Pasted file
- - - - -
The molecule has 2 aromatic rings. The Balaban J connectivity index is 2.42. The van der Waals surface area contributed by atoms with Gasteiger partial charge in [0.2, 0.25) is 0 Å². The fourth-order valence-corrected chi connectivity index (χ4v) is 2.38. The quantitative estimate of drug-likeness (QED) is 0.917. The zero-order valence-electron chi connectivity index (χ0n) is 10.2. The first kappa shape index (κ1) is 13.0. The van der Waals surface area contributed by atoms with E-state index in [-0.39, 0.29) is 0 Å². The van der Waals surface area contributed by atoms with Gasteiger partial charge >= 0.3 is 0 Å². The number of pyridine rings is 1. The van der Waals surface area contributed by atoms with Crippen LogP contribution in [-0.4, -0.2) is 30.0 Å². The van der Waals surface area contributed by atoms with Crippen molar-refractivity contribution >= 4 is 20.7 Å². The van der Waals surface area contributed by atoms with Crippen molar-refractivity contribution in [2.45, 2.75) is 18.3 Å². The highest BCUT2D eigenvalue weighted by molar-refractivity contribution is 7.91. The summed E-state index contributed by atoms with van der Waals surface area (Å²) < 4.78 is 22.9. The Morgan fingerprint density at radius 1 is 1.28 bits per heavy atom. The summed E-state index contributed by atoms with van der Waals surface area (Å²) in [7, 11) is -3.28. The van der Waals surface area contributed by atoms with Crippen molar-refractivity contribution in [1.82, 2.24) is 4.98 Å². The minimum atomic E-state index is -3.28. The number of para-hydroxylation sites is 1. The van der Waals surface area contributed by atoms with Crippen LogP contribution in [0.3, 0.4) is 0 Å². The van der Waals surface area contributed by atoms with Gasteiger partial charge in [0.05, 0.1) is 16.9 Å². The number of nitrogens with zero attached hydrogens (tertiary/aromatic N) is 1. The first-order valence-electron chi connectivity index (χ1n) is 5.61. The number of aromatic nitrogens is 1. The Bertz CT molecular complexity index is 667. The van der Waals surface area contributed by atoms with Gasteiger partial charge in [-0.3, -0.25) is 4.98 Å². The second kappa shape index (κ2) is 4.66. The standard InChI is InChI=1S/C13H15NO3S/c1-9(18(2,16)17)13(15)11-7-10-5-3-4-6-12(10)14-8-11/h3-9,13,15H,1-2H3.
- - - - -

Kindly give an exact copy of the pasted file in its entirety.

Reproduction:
The molecule has 2 aromatic rings. The Balaban J connectivity index is 2.42. The van der Waals surface area contributed by atoms with Gasteiger partial charge in [0.2, 0.25) is 0 Å². The fourth-order valence-corrected chi connectivity index (χ4v) is 2.38. The quantitative estimate of drug-likeness (QED) is 0.917. The zero-order valence-electron chi connectivity index (χ0n) is 10.2. The first kappa shape index (κ1) is 13.0. The van der Waals surface area contributed by atoms with E-state index in [-0.39, 0.29) is 0 Å². The van der Waals surface area contributed by atoms with Gasteiger partial charge >= 0.3 is 0 Å². The number of pyridine rings is 1. The van der Waals surface area contributed by atoms with Crippen LogP contribution in [-0.4, -0.2) is 30.0 Å². The van der Waals surface area contributed by atoms with Crippen molar-refractivity contribution >= 4 is 20.7 Å². The van der Waals surface area contributed by atoms with Crippen molar-refractivity contribution in [2.45, 2.75) is 18.3 Å². The highest BCUT2D eigenvalue weighted by molar-refractivity contribution is 7.91. The summed E-state index contributed by atoms with van der Waals surface area (Å²) < 4.78 is 22.9. The Morgan fingerprint density at radius 1 is 1.28 bits per heavy atom. The summed E-state index contributed by atoms with van der Waals surface area (Å²) in [7, 11) is -3.28. The van der Waals surface area contributed by atoms with Crippen molar-refractivity contribution in [1.82, 2.24) is 4.98 Å². The minimum atomic E-state index is -3.28. The number of para-hydroxylation sites is 1. The van der Waals surface area contributed by atoms with Crippen LogP contribution in [0.3, 0.4) is 0 Å². The van der Waals surface area contributed by atoms with Gasteiger partial charge in [0.05, 0.1) is 16.9 Å². The number of nitrogens with zero attached hydrogens (tertiary/aromatic N) is 1. The first-order valence-electron chi connectivity index (χ1n) is 5.61. The number of aromatic nitrogens is 1. The Bertz CT molecular complexity index is 667. The van der Waals surface area contributed by atoms with Gasteiger partial charge in [-0.3, -0.25) is 4.98 Å². The second kappa shape index (κ2) is 4.66. The standard InChI is InChI=1S/C13H15NO3S/c1-9(18(2,16)17)13(15)11-7-10-5-3-4-6-12(10)14-8-11/h3-9,13,15H,1-2H3.